Columbians who want to read the controversial book behind the controversy surrounding presidential candidate John Kerry’s war record might have trouble finding a copy.
That’s because the book, “Unfit for Command” by Jerome Corsi and John O’Neill, is absent from all Columbia bookstores and other retailers that stock books. Its Aug. 15 release has been plagued with production and distribution problems nationwide. Only about half the 625,000 orders have been met.
The book recently hit No. 1 on the New York Times best-seller list after starting a nationwide political battle by questioning numerous aspects of Kerry’s service as a swift-boat captain in the Vietnam War, including Kerry’s account of an engagement for which he was awarded a Bronze Star.
A press release from Regnery Publishing, the book’s publisher, said the distribution problems are partly the result of its decision to release the book earlier than planned when excerpts were leaked to the gossip Web site the Drudge Report, which began the controversy.
The release said all orders should be shipped within five to seven days.
But even when it does arrive in Columbia, “Unfit for Command” will be harder to find than other bestsellers because some bookstore owners will refuse to shelve it.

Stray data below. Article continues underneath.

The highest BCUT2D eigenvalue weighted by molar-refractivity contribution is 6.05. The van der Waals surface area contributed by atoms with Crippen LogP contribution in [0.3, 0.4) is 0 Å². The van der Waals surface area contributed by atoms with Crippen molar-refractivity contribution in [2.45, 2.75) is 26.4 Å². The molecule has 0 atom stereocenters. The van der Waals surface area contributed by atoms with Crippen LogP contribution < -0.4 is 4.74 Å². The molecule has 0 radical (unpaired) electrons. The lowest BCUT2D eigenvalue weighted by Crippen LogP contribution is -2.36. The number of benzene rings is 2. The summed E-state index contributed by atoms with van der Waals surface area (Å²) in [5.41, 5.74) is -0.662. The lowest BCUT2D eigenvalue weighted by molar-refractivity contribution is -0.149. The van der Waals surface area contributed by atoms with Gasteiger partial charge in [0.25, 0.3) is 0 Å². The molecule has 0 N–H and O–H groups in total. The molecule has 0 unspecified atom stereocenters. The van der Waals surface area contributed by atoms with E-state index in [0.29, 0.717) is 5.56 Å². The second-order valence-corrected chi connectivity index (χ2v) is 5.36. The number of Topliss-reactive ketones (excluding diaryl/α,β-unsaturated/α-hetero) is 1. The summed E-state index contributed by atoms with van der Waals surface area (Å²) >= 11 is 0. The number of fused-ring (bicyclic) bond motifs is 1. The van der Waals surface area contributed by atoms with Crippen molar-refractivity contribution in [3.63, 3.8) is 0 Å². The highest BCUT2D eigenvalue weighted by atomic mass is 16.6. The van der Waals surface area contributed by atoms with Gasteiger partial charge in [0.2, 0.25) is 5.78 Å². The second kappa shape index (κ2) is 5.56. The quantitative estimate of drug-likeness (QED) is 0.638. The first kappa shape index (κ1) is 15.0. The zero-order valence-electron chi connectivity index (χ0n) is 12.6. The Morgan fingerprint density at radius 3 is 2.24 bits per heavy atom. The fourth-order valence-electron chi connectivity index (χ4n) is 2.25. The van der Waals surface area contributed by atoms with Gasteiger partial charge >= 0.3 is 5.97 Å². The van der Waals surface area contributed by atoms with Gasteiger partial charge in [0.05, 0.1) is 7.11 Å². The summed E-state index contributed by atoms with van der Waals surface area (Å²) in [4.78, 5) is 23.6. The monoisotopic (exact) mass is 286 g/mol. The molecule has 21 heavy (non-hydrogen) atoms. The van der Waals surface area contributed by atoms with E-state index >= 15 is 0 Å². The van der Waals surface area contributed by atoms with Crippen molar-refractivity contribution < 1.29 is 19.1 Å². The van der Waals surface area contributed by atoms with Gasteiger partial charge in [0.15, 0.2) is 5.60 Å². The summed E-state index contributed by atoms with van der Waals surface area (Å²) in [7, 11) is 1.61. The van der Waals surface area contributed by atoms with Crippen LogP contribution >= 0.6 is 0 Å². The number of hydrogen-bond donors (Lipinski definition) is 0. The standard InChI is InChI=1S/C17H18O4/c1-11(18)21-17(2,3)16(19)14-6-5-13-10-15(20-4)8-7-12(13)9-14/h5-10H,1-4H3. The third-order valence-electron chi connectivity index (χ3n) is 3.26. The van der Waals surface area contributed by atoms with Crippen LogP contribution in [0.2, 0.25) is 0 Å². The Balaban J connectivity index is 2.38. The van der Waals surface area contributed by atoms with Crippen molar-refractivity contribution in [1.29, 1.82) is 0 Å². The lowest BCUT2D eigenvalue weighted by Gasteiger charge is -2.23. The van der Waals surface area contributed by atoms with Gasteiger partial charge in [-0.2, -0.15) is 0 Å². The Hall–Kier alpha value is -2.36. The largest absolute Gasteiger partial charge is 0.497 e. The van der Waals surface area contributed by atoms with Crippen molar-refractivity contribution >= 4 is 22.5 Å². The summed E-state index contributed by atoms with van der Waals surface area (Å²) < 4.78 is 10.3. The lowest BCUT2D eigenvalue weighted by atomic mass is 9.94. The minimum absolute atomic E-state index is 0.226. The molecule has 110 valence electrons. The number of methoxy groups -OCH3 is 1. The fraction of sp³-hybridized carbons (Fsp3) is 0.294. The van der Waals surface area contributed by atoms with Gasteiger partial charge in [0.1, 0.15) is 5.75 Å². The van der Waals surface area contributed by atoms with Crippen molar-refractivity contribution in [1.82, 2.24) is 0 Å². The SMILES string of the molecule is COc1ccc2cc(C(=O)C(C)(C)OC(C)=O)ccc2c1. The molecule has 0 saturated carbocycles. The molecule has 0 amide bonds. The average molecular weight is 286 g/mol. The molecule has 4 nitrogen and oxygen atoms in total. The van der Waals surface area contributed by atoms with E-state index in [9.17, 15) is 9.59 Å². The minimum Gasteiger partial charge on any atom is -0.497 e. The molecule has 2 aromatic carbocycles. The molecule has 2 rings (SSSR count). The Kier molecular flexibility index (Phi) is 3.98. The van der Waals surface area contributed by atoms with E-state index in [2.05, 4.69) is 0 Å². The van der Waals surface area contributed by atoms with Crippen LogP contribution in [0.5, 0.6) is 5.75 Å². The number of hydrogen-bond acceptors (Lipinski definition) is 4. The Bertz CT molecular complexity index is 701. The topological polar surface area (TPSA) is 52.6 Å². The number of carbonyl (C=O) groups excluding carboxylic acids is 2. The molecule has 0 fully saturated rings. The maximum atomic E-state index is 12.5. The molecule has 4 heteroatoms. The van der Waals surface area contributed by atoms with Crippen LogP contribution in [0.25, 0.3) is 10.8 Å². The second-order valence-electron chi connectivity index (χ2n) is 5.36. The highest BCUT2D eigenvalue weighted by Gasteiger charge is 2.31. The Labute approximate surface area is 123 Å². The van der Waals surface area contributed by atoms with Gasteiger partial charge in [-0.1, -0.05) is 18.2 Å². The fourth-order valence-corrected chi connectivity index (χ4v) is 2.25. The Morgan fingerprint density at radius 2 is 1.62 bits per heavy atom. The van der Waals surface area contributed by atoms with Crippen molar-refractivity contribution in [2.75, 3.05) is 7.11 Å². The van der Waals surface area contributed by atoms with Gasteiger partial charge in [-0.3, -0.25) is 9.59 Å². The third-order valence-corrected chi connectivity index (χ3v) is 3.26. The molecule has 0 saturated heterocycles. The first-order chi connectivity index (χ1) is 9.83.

“It’s a bunch of lies,” Columbia Books owner Annette Kolling-Buckley said. “What I stock on the shelves is a reflection of the integrity of this store.”
Kolling-Buckley said her decision is based on numerous complaints about the book from Vietnam veterans, including her husband, and some fact-checking she has done using online sources that refute some of the book’s claims. She did say, however, that she would order the book for any customer who asks.
Mark Haim, who buys books for The Peace Nook, a nonprofit book and accessories store owned by Mid-Missouri Peaceworks, is also refusing to stock the book.
“The book has been so thoroughly discredited that it would be a disservice to our customers to carry it,” Haim said.
Others, such as Tiger Tales Bookstore owner Rosemary Stevens, intend to stock the book and disagree that it’s a bookstore’s role to discriminate based on content.
“I think bookstores should keep all perspectives open,” Stevens said.